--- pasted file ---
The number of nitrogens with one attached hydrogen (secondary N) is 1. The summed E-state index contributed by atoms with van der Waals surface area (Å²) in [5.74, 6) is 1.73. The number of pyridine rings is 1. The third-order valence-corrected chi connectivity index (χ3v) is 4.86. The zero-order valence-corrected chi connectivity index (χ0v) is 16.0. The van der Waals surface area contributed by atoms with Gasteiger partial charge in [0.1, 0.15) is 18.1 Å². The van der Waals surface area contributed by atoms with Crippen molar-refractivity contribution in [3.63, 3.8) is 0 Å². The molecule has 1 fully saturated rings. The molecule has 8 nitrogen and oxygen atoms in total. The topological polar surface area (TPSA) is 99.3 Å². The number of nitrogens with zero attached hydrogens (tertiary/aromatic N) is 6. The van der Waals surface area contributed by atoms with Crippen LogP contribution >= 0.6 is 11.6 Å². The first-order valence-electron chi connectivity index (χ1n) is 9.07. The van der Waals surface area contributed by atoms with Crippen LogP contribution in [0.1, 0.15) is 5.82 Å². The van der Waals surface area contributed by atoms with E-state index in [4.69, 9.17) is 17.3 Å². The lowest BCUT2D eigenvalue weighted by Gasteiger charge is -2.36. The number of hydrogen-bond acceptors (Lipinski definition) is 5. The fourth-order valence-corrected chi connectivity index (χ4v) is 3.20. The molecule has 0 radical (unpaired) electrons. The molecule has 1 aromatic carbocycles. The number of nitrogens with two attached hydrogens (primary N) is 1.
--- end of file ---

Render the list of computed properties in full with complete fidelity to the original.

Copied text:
The number of nitrogens with one attached hydrogen (secondary N) is 1. The summed E-state index contributed by atoms with van der Waals surface area (Å²) in [5.74, 6) is 1.73. The number of pyridine rings is 1. The third-order valence-corrected chi connectivity index (χ3v) is 4.86. The zero-order valence-corrected chi connectivity index (χ0v) is 16.0. The van der Waals surface area contributed by atoms with Gasteiger partial charge in [0.1, 0.15) is 18.1 Å². The van der Waals surface area contributed by atoms with Crippen molar-refractivity contribution in [3.63, 3.8) is 0 Å². The molecule has 1 fully saturated rings. The molecule has 8 nitrogen and oxygen atoms in total. The topological polar surface area (TPSA) is 99.3 Å². The number of nitrogens with zero attached hydrogens (tertiary/aromatic N) is 6. The van der Waals surface area contributed by atoms with Crippen LogP contribution >= 0.6 is 11.6 Å². The first-order valence-electron chi connectivity index (χ1n) is 9.07. The van der Waals surface area contributed by atoms with Crippen LogP contribution in [0.1, 0.15) is 5.82 Å². The van der Waals surface area contributed by atoms with E-state index in [4.69, 9.17) is 17.3 Å². The lowest BCUT2D eigenvalue weighted by Gasteiger charge is -2.36. The number of hydrogen-bond acceptors (Lipinski definition) is 5. The fourth-order valence-corrected chi connectivity index (χ4v) is 3.20. The molecule has 0 radical (unpaired) electrons. The molecule has 1 aromatic carbocycles. The number of nitrogens with two attached hydrogens (primary N) is 1.